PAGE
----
The New American Farmer: Immigration, Race, and the Struggle for Sustainability

The New American Farmer: Immigration, Race, and the Struggle for Sustainability

Thursday, November 21, 1:00 p.m. – 2:30 p.m.

Join author Laura-Anne Minkoff-Zern in a talk about her new book about the new influx of immigrant farmers in the United States.

Although the majority of farms in the United States have US-born owners who identify as white, a growing number of new farmers are immigrants, many of them from Mexico, who originally came to the United States looking for work in agriculture. Drawing on her forthcoming book from MIT Press The New American Farmer, Dr. Minkoff-Zern will explore the experiences of Latinx immigrant farmers as they transition from farmworkers to farm owners, offering a new perspective on racial inequity and sustainable farming. Minkoff-Zern argues that immigrant farmers, with their knowledge and experience of alternative farming practices, are—despite a range of challenges—actively and substantially contributing to the movement for an ecological and sustainable food system.

When and Where?

  • Thursday, November 21, 2019 | 1:00 p.m. – 2:30 p.m.
  • Woodward IRC Room 5 | 2198 Health Sciences Mall, Vancouver BC

About the Presenters

Laura-Anne Minkoff-Zern – Assistant Professor and Author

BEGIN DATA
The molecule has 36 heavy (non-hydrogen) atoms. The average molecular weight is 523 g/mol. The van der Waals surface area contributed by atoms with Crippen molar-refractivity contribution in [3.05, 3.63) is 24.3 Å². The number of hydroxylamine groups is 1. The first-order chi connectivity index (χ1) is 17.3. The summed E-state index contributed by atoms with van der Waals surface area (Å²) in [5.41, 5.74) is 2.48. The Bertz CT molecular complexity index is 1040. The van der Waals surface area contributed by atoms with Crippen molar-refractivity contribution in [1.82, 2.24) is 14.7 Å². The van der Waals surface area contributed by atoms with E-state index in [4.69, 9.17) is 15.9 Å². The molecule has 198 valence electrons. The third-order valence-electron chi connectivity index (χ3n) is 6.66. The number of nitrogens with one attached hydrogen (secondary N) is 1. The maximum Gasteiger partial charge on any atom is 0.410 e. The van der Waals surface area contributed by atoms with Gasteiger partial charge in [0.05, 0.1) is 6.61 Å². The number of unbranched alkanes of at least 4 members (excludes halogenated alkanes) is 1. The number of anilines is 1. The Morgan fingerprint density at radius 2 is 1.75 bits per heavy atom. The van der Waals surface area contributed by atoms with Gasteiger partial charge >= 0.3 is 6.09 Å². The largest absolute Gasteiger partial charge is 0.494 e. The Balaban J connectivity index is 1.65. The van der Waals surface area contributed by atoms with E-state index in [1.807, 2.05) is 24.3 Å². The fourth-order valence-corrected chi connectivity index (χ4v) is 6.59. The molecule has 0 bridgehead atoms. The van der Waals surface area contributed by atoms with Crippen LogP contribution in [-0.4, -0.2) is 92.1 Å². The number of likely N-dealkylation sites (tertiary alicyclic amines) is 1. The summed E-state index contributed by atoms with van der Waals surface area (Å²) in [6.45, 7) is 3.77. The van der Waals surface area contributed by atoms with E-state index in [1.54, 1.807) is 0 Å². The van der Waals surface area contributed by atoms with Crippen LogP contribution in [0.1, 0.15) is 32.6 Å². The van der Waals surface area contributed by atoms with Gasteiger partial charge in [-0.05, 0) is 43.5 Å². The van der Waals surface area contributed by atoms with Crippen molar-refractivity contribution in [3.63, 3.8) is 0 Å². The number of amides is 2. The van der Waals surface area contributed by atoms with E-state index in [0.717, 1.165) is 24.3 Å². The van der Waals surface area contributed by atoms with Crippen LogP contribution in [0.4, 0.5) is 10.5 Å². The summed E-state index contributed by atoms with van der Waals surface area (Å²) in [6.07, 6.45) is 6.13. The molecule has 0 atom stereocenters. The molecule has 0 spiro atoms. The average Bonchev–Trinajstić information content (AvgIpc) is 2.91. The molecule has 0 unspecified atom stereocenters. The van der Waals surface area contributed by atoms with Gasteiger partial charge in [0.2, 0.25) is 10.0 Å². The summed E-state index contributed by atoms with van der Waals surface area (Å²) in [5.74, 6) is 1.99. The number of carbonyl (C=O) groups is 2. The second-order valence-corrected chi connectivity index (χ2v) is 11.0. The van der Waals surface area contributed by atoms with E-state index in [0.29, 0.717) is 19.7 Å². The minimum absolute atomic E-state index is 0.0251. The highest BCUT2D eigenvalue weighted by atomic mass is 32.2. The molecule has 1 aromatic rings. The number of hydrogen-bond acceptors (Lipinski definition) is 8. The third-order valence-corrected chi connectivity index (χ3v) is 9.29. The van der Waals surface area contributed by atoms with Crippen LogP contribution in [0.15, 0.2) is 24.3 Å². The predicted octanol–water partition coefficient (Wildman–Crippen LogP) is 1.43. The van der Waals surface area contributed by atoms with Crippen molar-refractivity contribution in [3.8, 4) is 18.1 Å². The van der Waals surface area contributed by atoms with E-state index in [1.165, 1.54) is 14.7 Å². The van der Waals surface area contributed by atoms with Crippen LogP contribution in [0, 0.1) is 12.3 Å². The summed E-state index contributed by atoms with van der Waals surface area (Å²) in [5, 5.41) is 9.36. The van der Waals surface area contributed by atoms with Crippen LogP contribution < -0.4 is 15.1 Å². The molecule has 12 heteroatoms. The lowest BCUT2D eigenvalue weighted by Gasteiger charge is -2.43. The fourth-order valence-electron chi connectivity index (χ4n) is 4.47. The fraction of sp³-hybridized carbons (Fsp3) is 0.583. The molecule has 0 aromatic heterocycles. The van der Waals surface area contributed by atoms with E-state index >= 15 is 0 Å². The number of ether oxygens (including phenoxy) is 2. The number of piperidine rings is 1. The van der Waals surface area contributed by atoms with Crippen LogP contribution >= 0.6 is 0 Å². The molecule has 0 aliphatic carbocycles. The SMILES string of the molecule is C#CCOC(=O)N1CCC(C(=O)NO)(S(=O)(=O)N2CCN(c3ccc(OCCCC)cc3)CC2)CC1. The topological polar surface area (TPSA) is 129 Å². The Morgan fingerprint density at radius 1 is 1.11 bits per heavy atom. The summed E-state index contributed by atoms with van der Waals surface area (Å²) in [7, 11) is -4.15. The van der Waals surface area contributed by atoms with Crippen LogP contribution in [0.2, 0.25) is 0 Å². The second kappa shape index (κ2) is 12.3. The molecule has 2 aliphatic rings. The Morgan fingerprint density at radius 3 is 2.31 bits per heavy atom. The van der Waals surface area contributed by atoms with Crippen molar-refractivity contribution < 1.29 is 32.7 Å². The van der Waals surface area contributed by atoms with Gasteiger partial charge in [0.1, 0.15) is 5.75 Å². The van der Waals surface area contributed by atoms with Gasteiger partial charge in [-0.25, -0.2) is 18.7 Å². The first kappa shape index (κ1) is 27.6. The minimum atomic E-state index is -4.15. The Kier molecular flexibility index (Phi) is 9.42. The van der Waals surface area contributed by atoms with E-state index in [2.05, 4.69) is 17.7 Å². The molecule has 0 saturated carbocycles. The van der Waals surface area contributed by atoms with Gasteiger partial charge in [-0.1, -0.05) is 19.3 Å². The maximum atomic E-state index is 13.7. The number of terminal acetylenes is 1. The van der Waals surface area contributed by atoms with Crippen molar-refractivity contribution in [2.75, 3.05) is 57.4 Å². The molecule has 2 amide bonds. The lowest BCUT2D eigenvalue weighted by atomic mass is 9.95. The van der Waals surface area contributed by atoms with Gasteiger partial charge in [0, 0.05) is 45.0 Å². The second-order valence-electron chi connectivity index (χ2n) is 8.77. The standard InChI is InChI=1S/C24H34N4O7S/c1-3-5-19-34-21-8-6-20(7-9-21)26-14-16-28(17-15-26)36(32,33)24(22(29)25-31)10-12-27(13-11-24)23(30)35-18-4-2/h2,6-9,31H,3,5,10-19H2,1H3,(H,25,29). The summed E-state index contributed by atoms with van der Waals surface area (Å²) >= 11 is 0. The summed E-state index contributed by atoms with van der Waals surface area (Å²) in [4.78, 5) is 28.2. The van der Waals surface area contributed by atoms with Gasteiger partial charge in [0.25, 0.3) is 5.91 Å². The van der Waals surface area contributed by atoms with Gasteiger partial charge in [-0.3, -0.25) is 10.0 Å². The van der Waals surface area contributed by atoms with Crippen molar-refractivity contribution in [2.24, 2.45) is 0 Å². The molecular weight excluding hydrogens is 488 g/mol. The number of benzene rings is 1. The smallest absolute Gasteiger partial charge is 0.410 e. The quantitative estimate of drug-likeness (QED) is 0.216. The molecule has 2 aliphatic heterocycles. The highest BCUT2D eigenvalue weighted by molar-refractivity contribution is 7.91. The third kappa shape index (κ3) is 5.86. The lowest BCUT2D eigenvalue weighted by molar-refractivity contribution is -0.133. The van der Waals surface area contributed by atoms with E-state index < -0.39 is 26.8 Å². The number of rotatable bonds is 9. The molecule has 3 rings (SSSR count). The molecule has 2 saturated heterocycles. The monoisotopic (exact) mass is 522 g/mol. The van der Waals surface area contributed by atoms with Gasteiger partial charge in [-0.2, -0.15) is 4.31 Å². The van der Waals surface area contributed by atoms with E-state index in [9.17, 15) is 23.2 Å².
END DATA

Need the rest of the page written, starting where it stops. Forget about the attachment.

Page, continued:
Laura-Anne Minkoff-Zern is an Assistant Professor of Food Studies and Affiliate of the Departments of Geography and Women’s and Gender Studies at Syracuse University. Dr. Minkoff-Zern’s research and teaching broadly explores the interactions between food and racial justice, labor movements, and transnational environmental and agricultural policy. This focus builds on her extensive experience with sustainable development and agricultural biodiversity projects abroad, combined with work on migrant health issues domestically. She has spent many years working on farms and with agriculture and food organizations in Guatemala, New York, and California. Her current project builds on previous research, where she found that a significant population of farmworkers and other first-generation Latino immigrants to the United States aspire to be small-scale farmers. In this work, she explores immigrant farmers’ roles in agrarian change in the United States today. She earned a Ph.D. in Geography from the University of California, Berkeley and a B.A. from Cornell University, where she graduated magna cum laude with a bachelor of arts in sustainable agriculture and development and a concentration in Latin American studies.